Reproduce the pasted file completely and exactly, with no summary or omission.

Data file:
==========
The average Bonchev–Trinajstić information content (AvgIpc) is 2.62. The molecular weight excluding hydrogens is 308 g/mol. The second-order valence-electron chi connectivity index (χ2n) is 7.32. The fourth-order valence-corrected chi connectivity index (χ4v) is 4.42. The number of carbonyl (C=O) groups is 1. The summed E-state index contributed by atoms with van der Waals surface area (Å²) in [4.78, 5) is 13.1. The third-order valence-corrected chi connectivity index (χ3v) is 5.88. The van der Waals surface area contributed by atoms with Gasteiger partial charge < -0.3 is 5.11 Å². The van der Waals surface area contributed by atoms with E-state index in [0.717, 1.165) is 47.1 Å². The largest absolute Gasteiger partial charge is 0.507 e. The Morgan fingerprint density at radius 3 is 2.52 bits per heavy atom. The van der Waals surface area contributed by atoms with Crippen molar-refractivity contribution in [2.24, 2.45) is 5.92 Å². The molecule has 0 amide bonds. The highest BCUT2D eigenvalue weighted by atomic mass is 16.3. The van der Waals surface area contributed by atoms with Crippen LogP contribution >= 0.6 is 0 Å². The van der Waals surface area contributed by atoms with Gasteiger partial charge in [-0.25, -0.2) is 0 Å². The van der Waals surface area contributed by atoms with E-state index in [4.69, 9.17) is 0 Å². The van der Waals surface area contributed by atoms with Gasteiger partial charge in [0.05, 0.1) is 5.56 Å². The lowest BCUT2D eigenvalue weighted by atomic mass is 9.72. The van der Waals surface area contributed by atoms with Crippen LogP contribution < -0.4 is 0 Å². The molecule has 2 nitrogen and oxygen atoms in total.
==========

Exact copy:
The average Bonchev–Trinajstić information content (AvgIpc) is 2.62. The molecular weight excluding hydrogens is 308 g/mol. The second-order valence-electron chi connectivity index (χ2n) is 7.32. The fourth-order valence-corrected chi connectivity index (χ4v) is 4.42. The number of carbonyl (C=O) groups is 1. The summed E-state index contributed by atoms with van der Waals surface area (Å²) in [4.78, 5) is 13.1. The third-order valence-corrected chi connectivity index (χ3v) is 5.88. The van der Waals surface area contributed by atoms with Gasteiger partial charge < -0.3 is 5.11 Å². The van der Waals surface area contributed by atoms with E-state index in [0.717, 1.165) is 47.1 Å². The largest absolute Gasteiger partial charge is 0.507 e. The Morgan fingerprint density at radius 3 is 2.52 bits per heavy atom. The van der Waals surface area contributed by atoms with Crippen molar-refractivity contribution in [2.24, 2.45) is 5.92 Å². The molecule has 0 amide bonds. The highest BCUT2D eigenvalue weighted by atomic mass is 16.3. The van der Waals surface area contributed by atoms with Crippen LogP contribution >= 0.6 is 0 Å². The van der Waals surface area contributed by atoms with Gasteiger partial charge in [-0.25, -0.2) is 0 Å². The van der Waals surface area contributed by atoms with E-state index in [4.69, 9.17) is 0 Å². The van der Waals surface area contributed by atoms with Gasteiger partial charge in [0.05, 0.1) is 5.56 Å². The lowest BCUT2D eigenvalue weighted by atomic mass is 9.72. The van der Waals surface area contributed by atoms with Crippen LogP contribution < -0.4 is 0 Å². The molecule has 2 nitrogen and oxygen atoms in total.